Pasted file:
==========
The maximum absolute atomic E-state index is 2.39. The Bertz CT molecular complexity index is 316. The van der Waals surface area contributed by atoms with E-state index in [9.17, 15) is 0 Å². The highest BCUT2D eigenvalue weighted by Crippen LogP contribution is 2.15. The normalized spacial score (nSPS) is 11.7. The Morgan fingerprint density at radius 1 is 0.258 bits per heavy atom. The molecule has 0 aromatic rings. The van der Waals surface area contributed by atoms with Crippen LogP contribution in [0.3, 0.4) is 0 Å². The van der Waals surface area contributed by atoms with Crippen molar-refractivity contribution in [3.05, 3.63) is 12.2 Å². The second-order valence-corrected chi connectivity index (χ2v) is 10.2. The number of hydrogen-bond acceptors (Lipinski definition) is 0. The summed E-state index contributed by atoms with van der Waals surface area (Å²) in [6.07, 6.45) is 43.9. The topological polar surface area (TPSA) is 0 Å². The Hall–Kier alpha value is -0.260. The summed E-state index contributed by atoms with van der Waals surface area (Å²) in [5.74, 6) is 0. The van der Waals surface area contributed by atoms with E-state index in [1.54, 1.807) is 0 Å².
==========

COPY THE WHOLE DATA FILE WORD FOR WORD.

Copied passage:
The maximum absolute atomic E-state index is 2.39. The Bertz CT molecular complexity index is 316. The van der Waals surface area contributed by atoms with E-state index in [9.17, 15) is 0 Å². The highest BCUT2D eigenvalue weighted by Crippen LogP contribution is 2.15. The normalized spacial score (nSPS) is 11.7. The Morgan fingerprint density at radius 1 is 0.258 bits per heavy atom. The molecule has 0 aromatic rings. The van der Waals surface area contributed by atoms with Crippen LogP contribution in [0.3, 0.4) is 0 Å². The van der Waals surface area contributed by atoms with Crippen molar-refractivity contribution in [3.05, 3.63) is 12.2 Å². The second-order valence-corrected chi connectivity index (χ2v) is 10.2. The number of hydrogen-bond acceptors (Lipinski definition) is 0. The summed E-state index contributed by atoms with van der Waals surface area (Å²) in [6.07, 6.45) is 43.9. The topological polar surface area (TPSA) is 0 Å². The Hall–Kier alpha value is -0.260. The summed E-state index contributed by atoms with van der Waals surface area (Å²) in [5.74, 6) is 0. The van der Waals surface area contributed by atoms with E-state index in [1.54, 1.807) is 0 Å².